requested several changes; and it was Gencon who summarized the proposal and recommended it to the Committee. Moreover, Sten-Re was not the only broker, nor was St. Paul's the only proposal evaluated by Gencon in fulfilling its duty to obtain the excess coverage. In short, the relationship between Gencon and Sten-Re was simply that of an insurance agent and insurance broker; if an implied contract for indemnification were to be found here, one would have to be implied from every insurance agent-broker agreement. Cf. Goodpasture, 782 F.2d at 351 ("If an implied contract for indemnification were to be found here, one would have to be found in nearly every commodities sale contract that lacked a clause excluding it, a result that would reverse all standard contract and indemnity law.").
Nor is there anything special about the relationship between AHS and Sten-Re of such nature that contractual indemnification may be implied. AHS was responsible for supervising the Church hospitals and staff and obtaining appropriate malpractice insurance coverage on their behalf. AHS argues that it delegated to Gencon its duty to obtain excess retroactive coverage and Gencon in turn delegated this duty to Sten-re. This argument must fail because, as explained supra, while Sten-Re agreed to assist in obtaining favorable proposals, it in no way assumed the full responsibility for actually obtaining coverage for the health care staff at the AHS hospitals. Hence, as a matter of law, neither Gencon nor AHS is entitled to implied contractual indemnification.
B. Implied-In-Law Indemnity
This tort-based indemnification doctrine applies when there is a great disparity in the fault of two tortfeasors, and one of the tortfeasors is held liable for a loss primarily the responsibility of the other. Goodpasture, 782 F.2d at 351. The doctrine is designed to allocate the cost of negligence to the primary tortfeasor, and is often employed in favor of one vicariously liable for another's tort. Poling, 784 F. Supp. at 1049. In the instant case the issue is whether AHS and Gencon are entitled to indemnification because by satisfying the Barenbrugge judgment they were held vicariously liable for Sten-Re's negligence in failing to obtain an insurance policy that covered staff physicians.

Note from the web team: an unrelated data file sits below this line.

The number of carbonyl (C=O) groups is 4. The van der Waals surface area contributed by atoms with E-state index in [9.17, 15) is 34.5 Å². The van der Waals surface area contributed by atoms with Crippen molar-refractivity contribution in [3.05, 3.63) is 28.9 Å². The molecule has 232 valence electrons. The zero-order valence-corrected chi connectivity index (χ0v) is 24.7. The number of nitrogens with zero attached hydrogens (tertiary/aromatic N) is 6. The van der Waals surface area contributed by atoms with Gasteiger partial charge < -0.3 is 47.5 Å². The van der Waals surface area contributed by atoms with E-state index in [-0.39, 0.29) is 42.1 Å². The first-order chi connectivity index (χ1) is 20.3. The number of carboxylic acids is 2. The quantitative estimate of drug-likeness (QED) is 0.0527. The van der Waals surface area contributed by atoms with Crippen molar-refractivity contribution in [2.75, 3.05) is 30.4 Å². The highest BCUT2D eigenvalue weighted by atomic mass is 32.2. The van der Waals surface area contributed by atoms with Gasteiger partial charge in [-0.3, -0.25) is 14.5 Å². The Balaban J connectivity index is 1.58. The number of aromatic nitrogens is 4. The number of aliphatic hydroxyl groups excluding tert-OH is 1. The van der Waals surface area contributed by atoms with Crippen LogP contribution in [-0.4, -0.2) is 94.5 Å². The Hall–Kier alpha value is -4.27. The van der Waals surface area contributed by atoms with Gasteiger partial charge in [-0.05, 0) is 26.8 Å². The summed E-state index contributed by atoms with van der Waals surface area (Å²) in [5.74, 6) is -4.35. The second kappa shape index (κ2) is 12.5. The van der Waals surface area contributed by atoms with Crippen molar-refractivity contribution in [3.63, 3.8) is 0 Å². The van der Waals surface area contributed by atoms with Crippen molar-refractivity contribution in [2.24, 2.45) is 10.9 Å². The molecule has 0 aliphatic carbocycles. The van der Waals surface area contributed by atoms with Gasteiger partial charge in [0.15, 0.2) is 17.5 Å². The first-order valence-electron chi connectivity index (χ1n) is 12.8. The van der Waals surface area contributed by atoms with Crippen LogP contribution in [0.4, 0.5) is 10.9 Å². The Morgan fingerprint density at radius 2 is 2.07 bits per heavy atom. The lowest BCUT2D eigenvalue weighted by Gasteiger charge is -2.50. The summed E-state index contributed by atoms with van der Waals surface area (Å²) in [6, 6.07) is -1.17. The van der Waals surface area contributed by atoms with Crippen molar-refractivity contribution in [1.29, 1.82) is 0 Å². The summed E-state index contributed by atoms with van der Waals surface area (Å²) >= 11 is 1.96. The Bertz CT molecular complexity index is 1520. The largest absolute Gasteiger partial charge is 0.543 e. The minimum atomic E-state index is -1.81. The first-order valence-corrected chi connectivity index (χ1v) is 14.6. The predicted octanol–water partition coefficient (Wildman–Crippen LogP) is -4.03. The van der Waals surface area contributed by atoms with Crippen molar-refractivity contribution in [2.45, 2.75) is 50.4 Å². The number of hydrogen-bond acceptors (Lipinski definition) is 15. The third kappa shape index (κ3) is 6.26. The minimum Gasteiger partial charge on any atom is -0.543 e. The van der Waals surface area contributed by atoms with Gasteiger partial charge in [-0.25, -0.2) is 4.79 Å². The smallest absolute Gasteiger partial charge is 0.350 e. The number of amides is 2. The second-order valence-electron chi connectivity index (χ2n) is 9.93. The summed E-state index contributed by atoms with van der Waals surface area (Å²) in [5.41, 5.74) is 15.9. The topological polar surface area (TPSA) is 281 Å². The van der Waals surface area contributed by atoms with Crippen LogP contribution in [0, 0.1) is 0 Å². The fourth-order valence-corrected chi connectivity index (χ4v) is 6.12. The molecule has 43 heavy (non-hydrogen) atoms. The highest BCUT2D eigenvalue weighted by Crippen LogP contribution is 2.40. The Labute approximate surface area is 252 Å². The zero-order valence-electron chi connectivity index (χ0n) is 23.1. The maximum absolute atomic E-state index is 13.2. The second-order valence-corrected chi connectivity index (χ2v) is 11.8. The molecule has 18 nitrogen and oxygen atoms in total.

With regard to Gencon, because it is a settling tortfeasor, it must show that "it may not be held responsible in any degree" to be entitled to indemnification implied in law. Rosado v. Proctor & Schwartz, Inc., 66 N.Y.2d 21, 494 N.Y.S.2d 851, 854, 484 N.E.2d 1354 (1985). As explained in Rosado, New York General Obligations Law § 15-108 precludes a settling tortfeasor from receiving or obtaining contribution. Id. at 853. While there is no comparable statutory bar against indemnification, the settling tortfeasor who "seeks what it characterizes as indemnification" must demonstrate its complete lack of responsibility "as the statutory bar to contribution in favor of one who has settled may not be circumvented by the simple expedient of calling the claim indemnification." Id. at 854.
As explained supra, the undisputed facts reveal that Gencon remained actively involved in the placement of the St. Paul policy as AHS's insurance agent and retained its own responsibility to obtain retroactive coverage for staff physicians such as Dr. Rich. Indeed, the facts show that Gencon not only reviewed the St. Paul policy, but also summarized it before recommending it to the Committee, and then negotiated changes in the policy. As a matter of law, Gencon cannot show that it was not responsible in any degree for failing to make sure that the policy covered staff physicians. Rather, its liability for the Barenbrugge judgment was based on its own breach of duties.